Please reevaluate and update us on the accuracy and significance of global warming models in light of this evidence and the need for very high significance in climate science to justify major changes in public policy.
    Best regards

  49. Well done, Richard.

    And thanks to Anthony and Barry for the cross post from ATTP. It’s really unusual when ATTP and WUWT agree on a topic.

  50. Rather amusing to see Lewandowsky’s sidekick Oreskes reduced to the status of “et. al.” :-P

    These two people are the worst. They poison discourse with their ideology-driven attacks. It’s good to see the community of climate scientists pushing back a little on this stuff.

  51. I would point to Lewandowsky as evidence that universities are over-funded.

  52. One of the big issues with “natural variability” is that when one starts to take it seriously and find the signals of the natural cycles in the temperature history is that,…

    … the CO2/GHG warming signal falls to extremely low levels.

    Richard Betts and the IPCC have only given “lip service” to natural variability.

    Sure, they can acknowledge volcano signals in the surface record but they refuse to accept it in the lower stratosphere temperatures and in ozone depletion.

    They can see the ENSO signal in the surface and lower troposphere records but they refuse to see it in the water vapor feedback signal and in the long-term trend of Zero change in the ENSO over time.

    They can see the 60 year cycle in temperatures, most likely caused by the AMO and/or north Altantic deep ocean heat content oscillations, but they refuse to “build-in” the AMO as a natural climate variable.

    Betts and the IPCC are NOT serious about looking for a true CO2/GHG warming signal. (and Lewandowsky and Oreskes think natural variability only applies to pauses and nothing else).

    I hope they keep fighting amongst each other but climate science does not actually want natural variability to explain anything except pauses.

    I want some real scientific service and less lip service.

    • To be fair they are happy to claims natural factors ‘hide the heat ‘ that otherwise they said would occur in some magical perfect balance manner they cannot explain.
      Although to be honest they said this when the ‘heat went missing ‘ until then they told us natural factors where allowed for and therefore no part to play.

  53. Mr. Betts is a man of many talents, it seems. I loved his guitar playing with the Allman Brothers.

  54. “It seems fair to suggest that an intelligent and thoughtful public and politicians would take scientists more seriously if they are seen to be objective”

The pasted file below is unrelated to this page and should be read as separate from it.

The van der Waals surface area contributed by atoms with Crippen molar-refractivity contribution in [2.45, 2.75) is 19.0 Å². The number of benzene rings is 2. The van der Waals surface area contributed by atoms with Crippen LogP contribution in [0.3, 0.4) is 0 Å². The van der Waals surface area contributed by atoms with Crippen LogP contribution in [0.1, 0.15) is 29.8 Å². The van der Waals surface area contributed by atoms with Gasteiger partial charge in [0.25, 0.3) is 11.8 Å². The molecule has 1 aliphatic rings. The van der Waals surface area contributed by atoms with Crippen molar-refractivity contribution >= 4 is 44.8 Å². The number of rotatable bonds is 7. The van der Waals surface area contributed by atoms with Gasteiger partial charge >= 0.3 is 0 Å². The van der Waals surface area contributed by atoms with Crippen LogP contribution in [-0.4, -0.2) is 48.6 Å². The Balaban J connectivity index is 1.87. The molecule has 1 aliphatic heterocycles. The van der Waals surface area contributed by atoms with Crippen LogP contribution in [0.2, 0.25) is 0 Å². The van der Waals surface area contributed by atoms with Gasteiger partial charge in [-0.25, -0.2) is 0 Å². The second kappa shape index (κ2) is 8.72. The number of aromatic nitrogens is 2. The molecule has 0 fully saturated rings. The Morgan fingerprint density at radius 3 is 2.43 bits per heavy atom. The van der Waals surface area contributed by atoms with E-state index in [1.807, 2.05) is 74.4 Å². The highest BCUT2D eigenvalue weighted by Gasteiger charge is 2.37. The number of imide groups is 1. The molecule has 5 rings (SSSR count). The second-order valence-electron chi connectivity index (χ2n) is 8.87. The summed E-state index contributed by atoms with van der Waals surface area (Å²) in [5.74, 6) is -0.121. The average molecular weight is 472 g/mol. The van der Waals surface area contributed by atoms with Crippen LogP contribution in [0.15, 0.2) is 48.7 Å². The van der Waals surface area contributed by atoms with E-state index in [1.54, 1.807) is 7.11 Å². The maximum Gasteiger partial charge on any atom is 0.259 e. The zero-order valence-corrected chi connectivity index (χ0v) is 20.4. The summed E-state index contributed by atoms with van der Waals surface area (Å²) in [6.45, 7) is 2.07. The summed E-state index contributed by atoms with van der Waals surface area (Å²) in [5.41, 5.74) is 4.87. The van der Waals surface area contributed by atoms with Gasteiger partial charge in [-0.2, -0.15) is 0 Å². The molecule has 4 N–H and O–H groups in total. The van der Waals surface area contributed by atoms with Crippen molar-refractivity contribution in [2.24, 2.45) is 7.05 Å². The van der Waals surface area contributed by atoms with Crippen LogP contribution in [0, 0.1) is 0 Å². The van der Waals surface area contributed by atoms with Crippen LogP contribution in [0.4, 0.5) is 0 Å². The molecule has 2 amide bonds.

Really?
    Ya think?

  55. This is the money quote for me:

    “In contrast, the trajectory of global temperatures in the last 15 years or so was not specifically predicted in advance. Although global temperatures remain within the envelope of uncertainty implied by multi-model studies, this is not the same as actually predicting it. So this time, there is an interesting puzzle to be investigated.”

    If the Head of Climate Impacts at the Met Office can state that in print, who are the real deniers? Just as well Ed Davey lost his seat in the election, otherwise he might have been accused of lying in public when interviewed by Andrew Neil on the BBC just before the election.

    I hope that sentence does not get Richard Betts ostracised/excommunicated by the climate science cabal.

    • He left himself an exit with his next statement: “…temperatures remain within the envelope of uncertainty…”. That would be true only with error bars as wide as goal posts.

    • remain within the envelope of uncertainty implied by multi-model studies,
      ====================
      the key word is “implied”. in science nothing is implied. it is specified.

  56. When warming was particularly rapid there was indeed little discussion about natural variability, because that would have disturbed the narrative that insisted that the rapid warming was all anthropogenic.

    Of course natural variability is the topic de jour, because some explanation for the pause is needed.

    Warming = man
    Cooling/pause = “variability”

    Yawn.

  57. Richard Betts says, approvingly (I think) with reference to the Climate Change Act : “. . . successive UK governments have been, and remain, world-leaders in climate policy.”
    But surely that is only a good thing if the policy is based on sound science.
    After all, the USSR was world-leader in the policy of vernalising wheat with a view to breeding a strain that could be successfully grown in Siberia.

  58. Betts says:
    ” the authors seem to assume that climate science is entirely focussed on anthropogenic climate change, and that natural variability is only researched as a supplementary issue in order to support the conclusions regarding anthropogenic influence.”